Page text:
27 June 2012

Drunk driving a capital offense?

If you think that Alberta's new drunk driving laws are tough, consider Iran. Two Iranians, their names not released by authorities, have been sentenced to death for persistent consumption of alcohol. Not that they weren't warned. They had been convicted twice before and subjected to 160 lashes each time, but they couldn't stay on the wagon. Iranian Sharia law forbids Muslims the use, manufacturing or trading of all types of alcoholic drinks. Three strikes and you're out ... literally. Unless you're a Christian, which this unfortunate duo was not.

Nonetheless, if you concluded from this that Iranians are dissuaded from imbibing, you would be wrong. Consumption is on the rise—the country's newspapers reported recently that the amount of confiscated alcohol has increased by 69 per cent in the past year. One paper quoted official figures that suggested it takes 22 minutes to get access to drugs and only 17 minutes to find alcohol. The Deputy Health Minister, Alireza Mesdaghinia, has expressed concern about an apparent increase in "abnormal behaviors such as alcohol consumption." The head of the Health Ministry's Policy Making Council, Bagher Larijani, states that despite an ongoing police crackdown, "There is no wedding party without a special room for those who want to drink alcohol and have a good time."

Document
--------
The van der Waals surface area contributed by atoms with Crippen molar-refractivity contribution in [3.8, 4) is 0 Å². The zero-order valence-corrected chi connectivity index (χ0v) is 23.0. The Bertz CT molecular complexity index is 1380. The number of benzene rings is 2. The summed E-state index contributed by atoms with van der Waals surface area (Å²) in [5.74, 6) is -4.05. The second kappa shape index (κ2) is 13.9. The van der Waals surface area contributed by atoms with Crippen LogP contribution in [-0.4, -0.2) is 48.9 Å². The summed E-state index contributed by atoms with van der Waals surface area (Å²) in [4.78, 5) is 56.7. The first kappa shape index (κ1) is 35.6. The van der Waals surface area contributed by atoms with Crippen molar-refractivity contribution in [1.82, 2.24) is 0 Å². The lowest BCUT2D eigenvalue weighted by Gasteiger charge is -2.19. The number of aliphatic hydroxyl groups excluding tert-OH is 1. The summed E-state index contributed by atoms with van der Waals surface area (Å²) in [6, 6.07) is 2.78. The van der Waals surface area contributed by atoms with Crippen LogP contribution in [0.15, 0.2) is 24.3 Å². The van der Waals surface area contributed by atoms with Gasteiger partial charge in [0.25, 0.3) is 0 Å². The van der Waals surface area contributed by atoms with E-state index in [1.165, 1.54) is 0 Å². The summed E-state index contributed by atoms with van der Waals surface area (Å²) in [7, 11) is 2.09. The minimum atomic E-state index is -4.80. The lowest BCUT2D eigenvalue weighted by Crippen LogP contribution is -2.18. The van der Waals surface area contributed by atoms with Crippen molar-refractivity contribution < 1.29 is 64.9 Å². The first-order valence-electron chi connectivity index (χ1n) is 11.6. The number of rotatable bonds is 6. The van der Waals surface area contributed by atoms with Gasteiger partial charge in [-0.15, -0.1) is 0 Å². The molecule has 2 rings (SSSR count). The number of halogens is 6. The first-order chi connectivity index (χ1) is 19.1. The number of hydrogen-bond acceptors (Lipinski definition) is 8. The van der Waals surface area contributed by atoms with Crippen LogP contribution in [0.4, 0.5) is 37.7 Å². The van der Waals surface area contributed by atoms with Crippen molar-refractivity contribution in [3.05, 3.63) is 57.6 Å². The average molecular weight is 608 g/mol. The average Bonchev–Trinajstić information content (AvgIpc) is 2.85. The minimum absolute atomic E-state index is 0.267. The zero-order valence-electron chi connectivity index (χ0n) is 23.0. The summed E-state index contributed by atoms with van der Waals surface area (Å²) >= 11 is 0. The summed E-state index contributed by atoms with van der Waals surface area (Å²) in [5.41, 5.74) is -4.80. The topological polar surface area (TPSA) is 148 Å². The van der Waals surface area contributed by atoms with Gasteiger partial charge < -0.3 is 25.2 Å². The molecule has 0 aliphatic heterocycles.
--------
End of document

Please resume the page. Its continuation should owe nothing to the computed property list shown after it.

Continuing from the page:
It would appear that North America isn't the only place drug wars don't work. For those who think tougher laws are the answer, they might keep in mind the utter failure of even Iran's barbaric legal regime.

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